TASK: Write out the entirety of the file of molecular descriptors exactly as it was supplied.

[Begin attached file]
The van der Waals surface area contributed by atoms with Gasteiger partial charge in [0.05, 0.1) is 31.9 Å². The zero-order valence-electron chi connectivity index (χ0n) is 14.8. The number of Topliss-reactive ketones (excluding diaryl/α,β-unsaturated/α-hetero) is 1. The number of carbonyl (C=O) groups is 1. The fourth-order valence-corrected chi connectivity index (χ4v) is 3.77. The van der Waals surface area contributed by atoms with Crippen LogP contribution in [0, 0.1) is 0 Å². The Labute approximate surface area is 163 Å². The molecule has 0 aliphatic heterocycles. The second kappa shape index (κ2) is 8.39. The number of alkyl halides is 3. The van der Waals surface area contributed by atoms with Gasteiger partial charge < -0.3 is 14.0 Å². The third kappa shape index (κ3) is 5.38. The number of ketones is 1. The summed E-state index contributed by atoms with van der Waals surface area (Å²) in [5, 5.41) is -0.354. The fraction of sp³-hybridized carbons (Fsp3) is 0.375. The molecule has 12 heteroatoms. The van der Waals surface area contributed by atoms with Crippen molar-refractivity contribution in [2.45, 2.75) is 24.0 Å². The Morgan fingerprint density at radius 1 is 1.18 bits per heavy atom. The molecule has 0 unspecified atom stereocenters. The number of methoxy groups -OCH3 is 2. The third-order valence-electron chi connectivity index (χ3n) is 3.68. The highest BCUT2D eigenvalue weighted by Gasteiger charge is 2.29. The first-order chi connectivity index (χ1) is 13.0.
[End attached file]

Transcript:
The van der Waals surface area contributed by atoms with Gasteiger partial charge in [0.05, 0.1) is 31.9 Å². The zero-order valence-electron chi connectivity index (χ0n) is 14.8. The number of Topliss-reactive ketones (excluding diaryl/α,β-unsaturated/α-hetero) is 1. The number of carbonyl (C=O) groups is 1. The fourth-order valence-corrected chi connectivity index (χ4v) is 3.77. The van der Waals surface area contributed by atoms with Crippen LogP contribution in [0, 0.1) is 0 Å². The Labute approximate surface area is 163 Å². The molecule has 0 aliphatic heterocycles. The second kappa shape index (κ2) is 8.39. The number of alkyl halides is 3. The van der Waals surface area contributed by atoms with Gasteiger partial charge < -0.3 is 14.0 Å². The third kappa shape index (κ3) is 5.38. The number of ketones is 1. The summed E-state index contributed by atoms with van der Waals surface area (Å²) in [5, 5.41) is -0.354. The fraction of sp³-hybridized carbons (Fsp3) is 0.375. The molecule has 12 heteroatoms. The van der Waals surface area contributed by atoms with Crippen molar-refractivity contribution in [2.45, 2.75) is 24.0 Å². The Morgan fingerprint density at radius 1 is 1.18 bits per heavy atom. The molecule has 0 unspecified atom stereocenters. The number of methoxy groups -OCH3 is 2. The third-order valence-electron chi connectivity index (χ3n) is 3.68. The highest BCUT2D eigenvalue weighted by Gasteiger charge is 2.29. The first-order chi connectivity index (χ1) is 13.0.